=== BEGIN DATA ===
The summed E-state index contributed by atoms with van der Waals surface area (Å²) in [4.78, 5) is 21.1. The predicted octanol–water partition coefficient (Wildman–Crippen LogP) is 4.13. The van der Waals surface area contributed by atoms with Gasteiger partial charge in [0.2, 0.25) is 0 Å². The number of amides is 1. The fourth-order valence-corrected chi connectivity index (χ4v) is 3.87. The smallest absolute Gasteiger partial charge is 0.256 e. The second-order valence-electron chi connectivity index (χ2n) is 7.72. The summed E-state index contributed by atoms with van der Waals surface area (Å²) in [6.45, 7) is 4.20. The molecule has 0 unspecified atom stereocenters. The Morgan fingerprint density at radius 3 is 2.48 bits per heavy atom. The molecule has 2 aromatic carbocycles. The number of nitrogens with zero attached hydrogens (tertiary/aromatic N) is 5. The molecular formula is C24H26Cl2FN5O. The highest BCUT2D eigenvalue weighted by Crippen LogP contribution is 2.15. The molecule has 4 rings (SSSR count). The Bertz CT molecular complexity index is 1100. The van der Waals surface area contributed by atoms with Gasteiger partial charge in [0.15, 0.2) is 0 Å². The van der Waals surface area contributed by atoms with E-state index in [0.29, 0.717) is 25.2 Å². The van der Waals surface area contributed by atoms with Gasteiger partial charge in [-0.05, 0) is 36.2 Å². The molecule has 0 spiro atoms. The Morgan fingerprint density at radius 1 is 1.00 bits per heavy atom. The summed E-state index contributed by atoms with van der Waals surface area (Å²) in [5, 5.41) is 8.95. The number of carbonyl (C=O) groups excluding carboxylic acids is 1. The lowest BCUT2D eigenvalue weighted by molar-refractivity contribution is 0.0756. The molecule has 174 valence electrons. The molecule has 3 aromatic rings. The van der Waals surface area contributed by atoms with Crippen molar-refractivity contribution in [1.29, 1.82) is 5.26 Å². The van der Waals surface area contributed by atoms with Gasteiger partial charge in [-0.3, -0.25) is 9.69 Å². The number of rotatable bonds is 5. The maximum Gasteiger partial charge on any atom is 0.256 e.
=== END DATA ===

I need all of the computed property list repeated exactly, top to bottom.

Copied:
The summed E-state index contributed by atoms with van der Waals surface area (Å²) in [4.78, 5) is 21.1. The predicted octanol–water partition coefficient (Wildman–Crippen LogP) is 4.13. The van der Waals surface area contributed by atoms with Gasteiger partial charge in [0.2, 0.25) is 0 Å². The number of amides is 1. The fourth-order valence-corrected chi connectivity index (χ4v) is 3.87. The smallest absolute Gasteiger partial charge is 0.256 e. The second-order valence-electron chi connectivity index (χ2n) is 7.72. The summed E-state index contributed by atoms with van der Waals surface area (Å²) in [6.45, 7) is 4.20. The molecule has 0 unspecified atom stereocenters. The Morgan fingerprint density at radius 3 is 2.48 bits per heavy atom. The molecule has 2 aromatic carbocycles. The number of nitrogens with zero attached hydrogens (tertiary/aromatic N) is 5. The molecular formula is C24H26Cl2FN5O. The highest BCUT2D eigenvalue weighted by Crippen LogP contribution is 2.15. The molecule has 4 rings (SSSR count). The Bertz CT molecular complexity index is 1100. The van der Waals surface area contributed by atoms with Gasteiger partial charge in [0.15, 0.2) is 0 Å². The van der Waals surface area contributed by atoms with E-state index in [0.29, 0.717) is 25.2 Å². The van der Waals surface area contributed by atoms with Gasteiger partial charge in [-0.05, 0) is 36.2 Å². The molecule has 0 spiro atoms. The Morgan fingerprint density at radius 1 is 1.00 bits per heavy atom. The summed E-state index contributed by atoms with van der Waals surface area (Å²) in [5, 5.41) is 8.95. The number of carbonyl (C=O) groups excluding carboxylic acids is 1. The lowest BCUT2D eigenvalue weighted by molar-refractivity contribution is 0.0756. The molecule has 174 valence electrons. The molecule has 3 aromatic rings. The van der Waals surface area contributed by atoms with Crippen molar-refractivity contribution in [1.29, 1.82) is 5.26 Å². The van der Waals surface area contributed by atoms with Gasteiger partial charge in [-0.3, -0.25) is 9.69 Å². The number of rotatable bonds is 5. The maximum Gasteiger partial charge on any atom is 0.256 e.